Lead Discussant: Peter Delorme, Ph.D.
Associate Discussants: Joel Coats, Ph.D. and Carl Richards, Ph.D.

Assuming the Agency determined an ecological risk assessment with a greater degree of certainty concerning developmental effects of atrazine on amphibians were needed, please comment on EPA's conclusion that additional information is required to evaluate potential causal relationships between atrazine exposure and gonadal development. Please also comment on the added utility, if any, of additional information to interpret the shape of dose-response curves for potential developmental endpoints and the extent to which threshold or non-threshold response relationships can be quantified.

Lead Discussant: Peter Delorme, Ph.D.
Associate Discussants: Joel Coats, Ph.D. and Darcy Kelley, Ph.D.

The Agency has developed a conceptual model from which to develop a set of study protocols for evaluating the potential effects of atrazine on gonadal development in amphibians. The Agency has proposed a research approach using focused, empirical, laboratory studies based on initial investigations with X. laevis followed by selective, confirmatory studies with frog species native to North America.

  1. Please comment on the proposed sequence of study objectives.

  2. Please comment on whether the Agency's first set of proposed studies has accounted for the major sources of uncertainty associated with the potential effects of atrazine on anuran sexual differentiation. In addition to time to metamorphosis, gonadal abnormalities, and sex ratios in the proposed Phase I assays, please comment on any other endpoints that should be considered in this initial phase.

  3. Please also comment on the range, spacing and number of atrazine concentrations that should be employed in the proposed testing sequence to resolve uncertainties in the shape and nature of dose-response relationships for any observed developmental effects.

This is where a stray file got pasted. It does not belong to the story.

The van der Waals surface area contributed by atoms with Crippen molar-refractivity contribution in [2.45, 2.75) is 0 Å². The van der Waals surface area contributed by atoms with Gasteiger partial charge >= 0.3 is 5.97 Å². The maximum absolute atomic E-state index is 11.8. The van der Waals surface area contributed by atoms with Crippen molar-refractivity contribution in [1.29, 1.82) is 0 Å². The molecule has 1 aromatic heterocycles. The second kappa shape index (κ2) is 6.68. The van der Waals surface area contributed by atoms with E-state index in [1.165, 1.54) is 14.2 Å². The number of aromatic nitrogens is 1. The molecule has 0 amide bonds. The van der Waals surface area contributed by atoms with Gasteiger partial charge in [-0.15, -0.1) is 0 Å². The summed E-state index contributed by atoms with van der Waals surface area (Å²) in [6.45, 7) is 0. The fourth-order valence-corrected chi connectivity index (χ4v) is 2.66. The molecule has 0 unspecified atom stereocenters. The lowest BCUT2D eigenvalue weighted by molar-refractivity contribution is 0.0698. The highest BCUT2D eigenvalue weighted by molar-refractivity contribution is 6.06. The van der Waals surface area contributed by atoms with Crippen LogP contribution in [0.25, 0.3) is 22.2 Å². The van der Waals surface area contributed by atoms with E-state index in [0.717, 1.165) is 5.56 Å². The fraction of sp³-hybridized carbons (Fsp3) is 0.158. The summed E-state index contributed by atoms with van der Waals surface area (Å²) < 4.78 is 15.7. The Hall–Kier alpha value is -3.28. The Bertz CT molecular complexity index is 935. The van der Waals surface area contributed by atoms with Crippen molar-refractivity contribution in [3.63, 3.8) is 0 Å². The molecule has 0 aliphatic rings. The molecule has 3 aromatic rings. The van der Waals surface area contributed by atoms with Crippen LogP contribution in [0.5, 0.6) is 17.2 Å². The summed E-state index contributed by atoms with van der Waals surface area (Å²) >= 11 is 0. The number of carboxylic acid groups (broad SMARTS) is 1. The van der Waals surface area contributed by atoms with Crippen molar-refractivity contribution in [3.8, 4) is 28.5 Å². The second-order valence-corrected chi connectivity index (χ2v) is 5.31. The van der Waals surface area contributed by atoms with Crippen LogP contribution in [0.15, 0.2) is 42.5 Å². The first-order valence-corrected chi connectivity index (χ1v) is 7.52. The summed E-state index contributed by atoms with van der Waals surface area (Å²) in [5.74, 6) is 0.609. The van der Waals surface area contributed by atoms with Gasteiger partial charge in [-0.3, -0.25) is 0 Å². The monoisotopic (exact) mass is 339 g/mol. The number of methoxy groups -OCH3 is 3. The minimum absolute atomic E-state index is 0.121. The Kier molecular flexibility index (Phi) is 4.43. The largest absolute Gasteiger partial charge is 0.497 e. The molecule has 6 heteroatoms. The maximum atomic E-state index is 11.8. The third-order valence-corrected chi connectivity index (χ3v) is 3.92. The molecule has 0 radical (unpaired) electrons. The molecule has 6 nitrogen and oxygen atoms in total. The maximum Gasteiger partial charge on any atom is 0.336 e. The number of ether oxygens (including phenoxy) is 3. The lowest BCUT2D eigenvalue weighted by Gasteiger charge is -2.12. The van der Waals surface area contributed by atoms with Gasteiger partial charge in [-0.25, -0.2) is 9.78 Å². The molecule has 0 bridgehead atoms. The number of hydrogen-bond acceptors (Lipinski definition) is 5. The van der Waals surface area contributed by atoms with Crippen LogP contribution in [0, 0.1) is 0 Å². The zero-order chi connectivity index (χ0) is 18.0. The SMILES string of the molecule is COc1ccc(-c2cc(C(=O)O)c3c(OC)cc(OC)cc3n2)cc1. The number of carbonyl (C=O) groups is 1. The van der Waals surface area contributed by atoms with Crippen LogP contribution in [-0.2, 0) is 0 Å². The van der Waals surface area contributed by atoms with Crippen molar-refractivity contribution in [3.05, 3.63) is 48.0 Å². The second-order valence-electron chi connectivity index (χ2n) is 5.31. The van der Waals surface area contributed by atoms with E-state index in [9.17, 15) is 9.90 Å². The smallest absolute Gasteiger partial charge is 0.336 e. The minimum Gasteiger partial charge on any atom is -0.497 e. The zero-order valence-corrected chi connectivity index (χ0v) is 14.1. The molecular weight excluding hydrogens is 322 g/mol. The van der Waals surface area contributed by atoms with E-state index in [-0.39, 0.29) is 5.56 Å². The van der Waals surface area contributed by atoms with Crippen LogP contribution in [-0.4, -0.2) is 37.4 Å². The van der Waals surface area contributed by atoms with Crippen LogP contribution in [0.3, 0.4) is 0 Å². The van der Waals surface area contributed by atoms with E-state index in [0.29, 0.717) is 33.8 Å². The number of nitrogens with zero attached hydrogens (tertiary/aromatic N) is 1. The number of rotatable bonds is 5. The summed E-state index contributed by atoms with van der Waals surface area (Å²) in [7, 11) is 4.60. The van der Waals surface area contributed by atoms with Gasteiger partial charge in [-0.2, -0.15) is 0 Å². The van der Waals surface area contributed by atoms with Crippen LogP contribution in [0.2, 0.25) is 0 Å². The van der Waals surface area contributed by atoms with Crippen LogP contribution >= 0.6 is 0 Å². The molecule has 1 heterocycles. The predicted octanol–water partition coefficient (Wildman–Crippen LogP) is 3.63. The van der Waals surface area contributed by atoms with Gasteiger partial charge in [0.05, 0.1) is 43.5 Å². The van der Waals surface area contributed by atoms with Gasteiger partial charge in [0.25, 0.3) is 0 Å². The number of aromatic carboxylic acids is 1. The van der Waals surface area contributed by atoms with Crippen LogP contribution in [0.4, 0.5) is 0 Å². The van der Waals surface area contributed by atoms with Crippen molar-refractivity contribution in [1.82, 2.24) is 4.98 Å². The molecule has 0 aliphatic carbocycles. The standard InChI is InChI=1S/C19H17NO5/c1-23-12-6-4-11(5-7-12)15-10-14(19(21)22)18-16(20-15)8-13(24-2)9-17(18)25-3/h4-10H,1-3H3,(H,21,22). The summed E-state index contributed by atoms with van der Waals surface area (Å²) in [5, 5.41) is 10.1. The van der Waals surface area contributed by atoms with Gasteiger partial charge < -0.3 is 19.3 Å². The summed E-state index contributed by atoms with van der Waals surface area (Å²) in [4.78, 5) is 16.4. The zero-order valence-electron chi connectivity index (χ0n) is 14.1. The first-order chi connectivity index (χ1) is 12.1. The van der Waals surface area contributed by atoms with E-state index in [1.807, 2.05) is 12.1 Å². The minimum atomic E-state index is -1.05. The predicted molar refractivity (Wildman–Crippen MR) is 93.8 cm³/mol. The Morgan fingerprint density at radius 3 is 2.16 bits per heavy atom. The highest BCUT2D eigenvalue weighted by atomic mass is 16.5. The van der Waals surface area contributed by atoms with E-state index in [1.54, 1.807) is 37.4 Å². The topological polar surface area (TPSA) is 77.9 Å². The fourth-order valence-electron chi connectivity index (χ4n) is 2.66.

4. Please comment on the Agency's recommendation that X. laevis be used as the primary biological model in the proposed studies and whether or not the mechanisms involved in sexual differentiation of the ranid and pipid species are sufficiently similar to predict effects and associated dose-response curves for Rana and/or to efficiently design Rana studies.

  5. In this regard, are there important differences between the species to conclude that any affected developmental processes observed in X. laevis would not occur in Rana?

  6. Alternatively, are there developmental pathways in Rana, but not in X. laevis, that raise concerns about using X. laevis as the primary biological model in any future atrazine studies?

  7. Assuming X. laevis and Rana are sufficiently concordant from a toxicodynamic perspective with regard to potential developmental effects of atrazine, what critical toxicokinetic processes should be considered for extrapolating X. laevis dose-response relationships to Rana and/or for designing subsequent studies with Rana?

Lead Discussant: Carl Richards, Ph.D.
Associate Discussants: Peter Delorme, Ph.D., David Skelly, Ph.D. and Darcy Kelley, Ph.D.

Please be advised that agenda times are approximate. For further information, please contact the Designated Federal Official for this meeting, Mr. Paul Lewis, via telephone: (202) 564-8450; fax: (202) 564-8382; or email:lewis.paul@epa.gov

FIFRA SCIENTIFIC ADVISORY PANEL (SAP)
OPEN MEETING